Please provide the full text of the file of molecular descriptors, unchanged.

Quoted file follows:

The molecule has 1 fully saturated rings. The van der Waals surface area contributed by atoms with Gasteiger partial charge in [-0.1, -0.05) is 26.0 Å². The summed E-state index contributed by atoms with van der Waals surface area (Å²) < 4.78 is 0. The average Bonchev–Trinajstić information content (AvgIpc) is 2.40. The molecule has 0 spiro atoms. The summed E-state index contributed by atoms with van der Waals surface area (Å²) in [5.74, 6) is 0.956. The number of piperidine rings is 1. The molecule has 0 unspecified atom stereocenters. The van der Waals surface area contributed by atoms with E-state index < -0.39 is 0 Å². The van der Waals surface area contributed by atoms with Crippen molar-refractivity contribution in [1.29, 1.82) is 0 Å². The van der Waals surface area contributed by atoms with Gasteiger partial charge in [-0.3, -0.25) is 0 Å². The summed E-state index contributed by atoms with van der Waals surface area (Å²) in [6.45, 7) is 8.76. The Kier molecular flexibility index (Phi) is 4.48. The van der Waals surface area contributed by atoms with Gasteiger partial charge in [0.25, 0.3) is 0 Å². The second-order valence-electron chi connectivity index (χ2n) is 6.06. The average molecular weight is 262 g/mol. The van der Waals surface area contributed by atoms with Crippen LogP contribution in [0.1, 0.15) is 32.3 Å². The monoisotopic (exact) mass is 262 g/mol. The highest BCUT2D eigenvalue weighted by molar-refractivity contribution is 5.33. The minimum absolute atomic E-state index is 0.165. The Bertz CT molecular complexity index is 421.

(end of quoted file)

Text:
The molecule has 1 fully saturated rings. The van der Waals surface area contributed by atoms with Gasteiger partial charge in [-0.1, -0.05) is 26.0 Å². The summed E-state index contributed by atoms with van der Waals surface area (Å²) < 4.78 is 0. The average Bonchev–Trinajstić information content (AvgIpc) is 2.40. The molecule has 0 spiro atoms. The summed E-state index contributed by atoms with van der Waals surface area (Å²) in [5.74, 6) is 0.956. The number of piperidine rings is 1. The molecule has 0 unspecified atom stereocenters. The van der Waals surface area contributed by atoms with E-state index < -0.39 is 0 Å². The van der Waals surface area contributed by atoms with Crippen molar-refractivity contribution in [1.29, 1.82) is 0 Å². The van der Waals surface area contributed by atoms with Gasteiger partial charge in [-0.3, -0.25) is 0 Å². The summed E-state index contributed by atoms with van der Waals surface area (Å²) in [6.45, 7) is 8.76. The Kier molecular flexibility index (Phi) is 4.48. The van der Waals surface area contributed by atoms with Gasteiger partial charge in [0.25, 0.3) is 0 Å². The second-order valence-electron chi connectivity index (χ2n) is 6.06. The average molecular weight is 262 g/mol. The van der Waals surface area contributed by atoms with Crippen LogP contribution in [0.1, 0.15) is 32.3 Å². The monoisotopic (exact) mass is 262 g/mol. The highest BCUT2D eigenvalue weighted by molar-refractivity contribution is 5.33. The minimum absolute atomic E-state index is 0.165. The Bertz CT molecular complexity index is 421.